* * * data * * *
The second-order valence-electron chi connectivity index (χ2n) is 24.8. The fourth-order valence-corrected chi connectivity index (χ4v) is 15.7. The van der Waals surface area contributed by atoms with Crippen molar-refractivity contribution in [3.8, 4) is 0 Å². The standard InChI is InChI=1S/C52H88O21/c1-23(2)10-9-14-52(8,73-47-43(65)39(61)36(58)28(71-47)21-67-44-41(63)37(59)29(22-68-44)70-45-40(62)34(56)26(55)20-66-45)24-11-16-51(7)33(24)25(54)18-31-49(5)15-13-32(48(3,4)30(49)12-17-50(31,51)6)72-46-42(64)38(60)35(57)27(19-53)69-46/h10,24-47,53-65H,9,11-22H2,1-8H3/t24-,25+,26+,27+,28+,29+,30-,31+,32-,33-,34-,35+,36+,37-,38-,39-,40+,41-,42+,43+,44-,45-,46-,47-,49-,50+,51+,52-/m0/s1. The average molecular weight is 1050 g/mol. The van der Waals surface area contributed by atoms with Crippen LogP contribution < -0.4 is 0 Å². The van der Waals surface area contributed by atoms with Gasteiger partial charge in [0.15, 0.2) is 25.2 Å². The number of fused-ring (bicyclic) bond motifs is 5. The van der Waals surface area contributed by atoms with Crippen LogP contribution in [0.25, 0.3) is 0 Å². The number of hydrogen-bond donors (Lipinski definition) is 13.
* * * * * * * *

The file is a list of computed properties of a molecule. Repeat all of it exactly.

The second-order valence-electron chi connectivity index (χ2n) is 24.8. The fourth-order valence-corrected chi connectivity index (χ4v) is 15.7. The van der Waals surface area contributed by atoms with Crippen molar-refractivity contribution in [3.8, 4) is 0 Å². The standard InChI is InChI=1S/C52H88O21/c1-23(2)10-9-14-52(8,73-47-43(65)39(61)36(58)28(71-47)21-67-44-41(63)37(59)29(22-68-44)70-45-40(62)34(56)26(55)20-66-45)24-11-16-51(7)33(24)25(54)18-31-49(5)15-13-32(48(3,4)30(49)12-17-50(31,51)6)72-46-42(64)38(60)35(57)27(19-53)69-46/h10,24-47,53-65H,9,11-22H2,1-8H3/t24-,25+,26+,27+,28+,29+,30-,31+,32-,33-,34-,35+,36+,37-,38-,39-,40+,41-,42+,43+,44-,45-,46-,47-,49-,50+,51+,52-/m0/s1. The average molecular weight is 1050 g/mol. The van der Waals surface area contributed by atoms with Crippen LogP contribution < -0.4 is 0 Å². The van der Waals surface area contributed by atoms with Gasteiger partial charge in [0.15, 0.2) is 25.2 Å². The number of fused-ring (bicyclic) bond motifs is 5. The van der Waals surface area contributed by atoms with Crippen LogP contribution in [0.25, 0.3) is 0 Å². The number of hydrogen-bond donors (Lipinski definition) is 13.